#BLM, Comment

Social media activism: the dos and don’ts

Before I address the problematic use of social media in light of the most recent wave of the #BlackLivesMatter protest, I would like to acknowledge my own background. I am a white woman and I recognise that I come from a place of privilege. A year ago, before I came to university, I would not have had the confidence or the education to write this article. I’ve taken this opportunity, borne of devastating origins, to educate myself and speak out on issues that I had previously subconsciously chosen to ignore. I refuse to ignore them anymore.

Although social media is often considered a useful promotion tool, used to broadcast calls to action and protest details, a frightening aspect has emerged over the last couple of weeks. Where it had previously raised awareness of issues and shown support for movements, I feel that many people are using their accounts as a cover up for their inaction. 

Now, I’d like to make it clear that I am not targeting everyone who has posted in relation to the movement on their social media – I’m not. In fact, I have seen a number of accounts that have helped to assist in my own education, whether that be details of how to donate, or promoting UK protests. Instead, I object to those that have simply posted a graphic to their story and pretended that the problem has gone away. 

Unfortunately, social media has quickly turned into an outlet for people to absolve themselves without giving any thought to the matter. People I have previously challenged for passing racist comments behind closed doors were suddenly posting images of George Floyd, or statements from their favourite music artists on the matter. Of course, I know that many people who have done this have then quietly gone on to contribute in other ways, for which I applaud them, but I fear that they are not the majority. 

Another problem, although often carried out in good faith, is the ‘Tag 10 friends’ challenge, in which one posts #BlackLivesMatter to your story and tag 10 friends who you believe will not break the chain. For me, this brings to mind the most recent uses of this challenge as the pandemic broke out: challenging friends to post funny photos of themselves, or challenging them to down an alcoholic drink – inappropriate, considering how this trivialises generations of systematic oppression and hatred.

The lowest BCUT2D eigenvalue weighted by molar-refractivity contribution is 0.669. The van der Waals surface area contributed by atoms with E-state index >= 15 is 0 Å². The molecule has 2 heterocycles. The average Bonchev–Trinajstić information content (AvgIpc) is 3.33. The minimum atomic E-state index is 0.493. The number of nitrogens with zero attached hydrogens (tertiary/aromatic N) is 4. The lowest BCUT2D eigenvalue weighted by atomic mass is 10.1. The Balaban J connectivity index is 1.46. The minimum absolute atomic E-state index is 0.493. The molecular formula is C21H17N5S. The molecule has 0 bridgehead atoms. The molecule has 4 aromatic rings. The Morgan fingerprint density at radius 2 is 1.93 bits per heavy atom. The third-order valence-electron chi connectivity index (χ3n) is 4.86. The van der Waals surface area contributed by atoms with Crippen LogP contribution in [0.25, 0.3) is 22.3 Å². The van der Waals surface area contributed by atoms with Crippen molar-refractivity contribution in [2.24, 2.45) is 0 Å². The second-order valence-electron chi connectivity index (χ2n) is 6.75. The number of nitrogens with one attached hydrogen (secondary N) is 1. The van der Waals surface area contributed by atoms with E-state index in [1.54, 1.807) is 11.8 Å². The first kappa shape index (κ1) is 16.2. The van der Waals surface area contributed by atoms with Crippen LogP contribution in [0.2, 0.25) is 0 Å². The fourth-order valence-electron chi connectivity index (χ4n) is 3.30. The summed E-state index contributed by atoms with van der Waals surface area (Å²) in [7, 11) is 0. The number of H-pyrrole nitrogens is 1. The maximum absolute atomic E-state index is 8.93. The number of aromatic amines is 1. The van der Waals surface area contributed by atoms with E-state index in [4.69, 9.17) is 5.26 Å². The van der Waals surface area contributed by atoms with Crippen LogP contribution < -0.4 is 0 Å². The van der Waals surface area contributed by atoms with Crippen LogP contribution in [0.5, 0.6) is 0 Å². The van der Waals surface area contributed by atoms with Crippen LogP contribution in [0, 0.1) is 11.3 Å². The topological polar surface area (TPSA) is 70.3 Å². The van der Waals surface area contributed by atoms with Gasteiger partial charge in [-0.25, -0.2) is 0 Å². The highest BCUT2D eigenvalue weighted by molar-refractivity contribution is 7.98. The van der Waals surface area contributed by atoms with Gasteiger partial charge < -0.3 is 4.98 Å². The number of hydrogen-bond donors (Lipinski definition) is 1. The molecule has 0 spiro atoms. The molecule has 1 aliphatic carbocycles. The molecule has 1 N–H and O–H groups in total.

So, if you believe yourself, whether it be consciously or subconsciously, to have been guilty of inaction, please take a minute and think about what you can actively do to show that you believe Black lives matter. Personally, I took the time to educate myself as much as I could; I understand I don’t know everything and will never understand the first-hand experiences of Black people, but I think I am taking steps in the right direction. The following document contains educational resources, including books by Black Activists, twitter threads on the current protests, and a course on the history of African American emancipation: www.ally.wiki.

In the words of Angela Davis “in a racist society it is not enough to be non-racist, we must be anti-racist.” Posting one graphic on your Instagram story is not being anti-racist, taking action is. Fake social media activism is doing more harm than good.

Follow Concrete on Instagram to stay up to date


About Author

Dolly Carter

Notice: Trying to access array offset on value of type null in /home/wp_35pmrq/concrete-online.co.uk/wp-content/themes/citynews/tpl/tpl-related-posts.php on line 11

Notice: Trying to access array offset on value of type null in /home/wp_35pmrq/concrete-online.co.uk/wp-content/themes/citynews/tpl/tpl-related-posts.php on line 26

ONE COMMENT ON THIS POST To “Social media activism: the dos and don’ts”

October 2021
Latest Comments
About Us

The University of East Anglia’s official student newspaper. Concrete is in print and online.

If you would like to get in touch, email the Editor on Concrete.Editor@uea.ac.uk. Follow us at @ConcreteUEA.